Equal Employment Opportunity Commission (EEOC) guidance has confirmed employers may require a COVID-19 vaccination as a condition of employment and/or to return to the workplace. Employers that choose to do so, however, need to be careful about how they implement the vaccine requirements.
Who Will Administer Vaccine?
Under the EEOC’s guidance, administering the COVID-19 vaccine or asking whether an employee has been vaccinated isn’t by itself a medical examination or a disability-related inquiry under the Americans with Disabilities Act (ADA).
The U.S. Centers for Disease Control and Prevention (CDC), however, requires healthcare providers to ask certain prescreening questions before administering the vaccine to ensure there’s no medical reason that would prevent an individual from being vaccinated. The prescreening questions may violate the ADA by eliciting an employee’s disability-related information.
You can avoid the ADA restriction by (1) leaving it to employees to get their shots from a public or private entity and (2) simply asking them to provide proof of vaccination. You should obtain no more than the vaccination certification from employees. Don’t ask for or accept any other medical information.
If you choose to administer a mandatory vaccine at your own facilities, you will be responsible for showing the prescreening questions are “job-related and consistent with business necessity.”
Where the vaccine is offered in-house on a voluntary basis, you or your contractor may ask prescreening, disability-related questions without having to show business necessity if the employee’s decision to answer them is voluntary. If employees choose not to answer, you may decline to administer the vaccine but must not retaliate against, intimidate, or threaten them for refusing to reply.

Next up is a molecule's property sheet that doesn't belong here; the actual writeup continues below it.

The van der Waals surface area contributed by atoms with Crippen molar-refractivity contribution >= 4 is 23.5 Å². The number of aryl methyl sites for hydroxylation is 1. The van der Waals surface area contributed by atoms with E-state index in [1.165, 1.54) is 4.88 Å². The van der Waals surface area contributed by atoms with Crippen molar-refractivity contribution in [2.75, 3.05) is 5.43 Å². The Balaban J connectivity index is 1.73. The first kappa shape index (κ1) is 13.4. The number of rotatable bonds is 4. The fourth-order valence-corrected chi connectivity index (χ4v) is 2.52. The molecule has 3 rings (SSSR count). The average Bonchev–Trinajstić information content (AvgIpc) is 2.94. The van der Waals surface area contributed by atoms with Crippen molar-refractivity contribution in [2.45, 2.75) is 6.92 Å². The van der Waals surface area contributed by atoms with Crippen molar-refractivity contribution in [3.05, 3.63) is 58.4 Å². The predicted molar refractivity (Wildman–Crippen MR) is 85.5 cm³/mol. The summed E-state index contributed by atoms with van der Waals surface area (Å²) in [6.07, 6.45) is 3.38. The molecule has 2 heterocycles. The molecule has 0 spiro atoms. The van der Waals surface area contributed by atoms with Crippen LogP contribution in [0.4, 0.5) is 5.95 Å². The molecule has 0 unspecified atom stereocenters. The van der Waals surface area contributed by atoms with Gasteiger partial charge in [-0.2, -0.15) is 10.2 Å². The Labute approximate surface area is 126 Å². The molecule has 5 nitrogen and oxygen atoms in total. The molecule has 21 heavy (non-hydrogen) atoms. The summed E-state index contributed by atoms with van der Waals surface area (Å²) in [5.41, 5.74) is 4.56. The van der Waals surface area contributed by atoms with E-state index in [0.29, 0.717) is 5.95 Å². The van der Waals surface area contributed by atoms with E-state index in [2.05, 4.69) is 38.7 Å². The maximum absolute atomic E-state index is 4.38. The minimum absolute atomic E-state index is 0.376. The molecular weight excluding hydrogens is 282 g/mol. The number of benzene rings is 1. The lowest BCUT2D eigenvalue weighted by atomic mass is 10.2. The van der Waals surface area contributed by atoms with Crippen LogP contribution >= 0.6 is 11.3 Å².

What If Employees Refuse to Be Vaccinated?
In general, you may terminate at-will employees who refuse to comply with a mandatory vaccine requirement. First, however, be sure you clearly communicate:
- Information about the mandatory vaccine policy;
- How to request an exemption and the deadline for doing so;
- Date by which they must receive the vaccine; and
- Any ramifications for failing to get the shots.
Additionally, unionized employers may be required to bargain over the implementation of a mandatory vaccine policy depending on the terms of the labor contract.
On the other hand, under the ADA and Title VII of the Civil Rights Act of 1964, you must grant an exemption from any mandatory vaccine policy to employees who can’t receive it because of a disability, pregnancy, or a sincerely held religious belief. You must engage in a flexible, interactive process with exempt employees to identify whether you can provide them with a reasonable accommodation without causing an “undue hardship.”
To prove an undue hardship under the ADA, you must show you will suffer significant difficulty or expense to accommodate the employee. Under Title VII, you must show only a minor cost to avoid the accommodation requirement.
Regardless, employers that operated remotely or implemented social distancing, mask, and enhanced cleaning protocols during the COVID-19 pandemic will be hard-pressed to show the same alternatives are no longer feasible accommodations for exempt employees.
What if Employees Suffer Serious Side Effects from Vaccine?
Employees whose employers mandate vaccinations may have a workers’ compensation claim if they suffer a severe reaction from the vaccine. Additionally, under the American Rescue Plan Act (ARPA), employers with fewer than 500 employees that voluntarily provide paid leave will be eligible to receive a refundable tax credit. The ARPA added obtaining the vaccine and recovering from its side effects to the reasons you can provide paid leave to employees through either emergency paid sick leave or emergency family medical leave.
Alternatively, you can encourage, rather than mandate, vaccinations through incentives, such as a bonus. Any incentives should be clearly defined in your vaccine policy.
How to Manage Workplace After Vaccinations
Until information exists on how the vaccines will reduce transmission of COVID-19 and how long protection the lasts, and the Michigan Occupational Safety and Health Administration (MIOSHA) emergency rules expire or are modified, you must continue to adhere to social distancing, mask, and quarantining protocols. For additional information, see “COVID-19 safeguards still apply to vaccinated employees in Michigan” in our May 2021 issue.